What’s in this Exercise?
Listening part 2 puts you in an ‘everyday social situation’ that you might encounter in an English-speaking country.
You hear a recording of a monologue about the situation; examples include a tourist information officer talking about a tour, a museum guide explaining where different parts of the museum are, a person describing the benefits of joining an organisation like a fitness club, or a radio advice program about a product or an event. You need to fill in information or answer questions.
What are the questions like?
Each part of IELTS Listening increases in difficulty, so the questions in the recording for Section 2 are a little harder than in Section 1.
You will often see something visual, like a map, a flow chart or a table on your test paper. Below is an example of section 2:
Complete the drawing below.
Use NO MORE THAN 3 WORDS for each answer.
This will be incomplete, so you will need to fill in missing information. There may also be other question types, like multiple choice or matching. To complete Section 2 successfully, you need to listen to the recording for specific details, like times, dates, locations, prices and words that people use to describe how good or bad something is.
Where should I write my answers?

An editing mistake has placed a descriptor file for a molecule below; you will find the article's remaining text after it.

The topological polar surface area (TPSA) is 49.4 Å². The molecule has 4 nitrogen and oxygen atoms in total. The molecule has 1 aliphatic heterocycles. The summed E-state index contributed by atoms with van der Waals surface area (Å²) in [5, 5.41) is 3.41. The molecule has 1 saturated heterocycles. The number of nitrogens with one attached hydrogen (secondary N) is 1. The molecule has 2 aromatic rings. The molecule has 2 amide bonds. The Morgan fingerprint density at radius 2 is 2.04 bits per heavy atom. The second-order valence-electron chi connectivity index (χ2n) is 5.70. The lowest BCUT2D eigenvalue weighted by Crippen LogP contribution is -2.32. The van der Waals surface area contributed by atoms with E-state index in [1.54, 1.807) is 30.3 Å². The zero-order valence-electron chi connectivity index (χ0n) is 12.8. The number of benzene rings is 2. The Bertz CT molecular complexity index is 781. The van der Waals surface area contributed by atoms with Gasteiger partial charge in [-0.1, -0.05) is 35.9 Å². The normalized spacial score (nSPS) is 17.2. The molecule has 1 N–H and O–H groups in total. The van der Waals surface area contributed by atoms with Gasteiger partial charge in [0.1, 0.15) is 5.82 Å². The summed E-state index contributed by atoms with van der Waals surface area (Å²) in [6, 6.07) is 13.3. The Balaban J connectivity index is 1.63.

Remember, write your answers onto the test paper for this section. At the end of the test, you will have seven minutes to transfer them onto your answer sheet, checking for spelling mistakes as you do so.
How is it marked?
There are 10 questions worth one mark each, so the maximum score for this section is ten. To be awarded a mark, you must:
- spell the word(s) correctly
- use appropriate punctuation (like capital letters for names)
- show that you understand some ‘conventions’ for how we write things in English – for example, when writing the floors of a building, we write “3rd/third floor”, not “3/three floor”.
Also remember to check the word limit. IELTS tasks usually include an instruction like “Write NO MORE THAN THREE WORDS AND/OR A NUMBER” at the top of the page. It’s vitally important to read this, because candidates frequently lose marks for writing too many words in their answers.
What are the other Exercises in this Section?
If you want more information about the other exercises in the Listening Section, check out our articles:
- IELTS Listening Section Exercise 1
- IELTS Listening Section Exercise 3
- IELTS Listening Section Exercise 4
How can I prepare?
Firstly, practise this part of the test as often as you can. As you hear more examples of recordings for Section 2, You will start to get a ‘feel’ for it, and for what types of information you often need to listen for.
You should also revise prepositions of place, and try to increase the number of these that you know. For example, you probably know the preposition “next to”, but are you familiar with synonyms like “right by” and “beside”? What about other expressions like “across from the gift shop” and “beyond the car park”? Make a list of expressions like these in your vocabulary notebook.
Remember, one of the worst things that can happen in the Listening section is that you lose the sequence of the talk in the recording. To prevent this, try to look two or three questions ahead. That way, if you miss one answer, you won’t get ‘lost’. It might seem difficult at first, but with practice this skill becomes easier, and it can improve your score dramatically.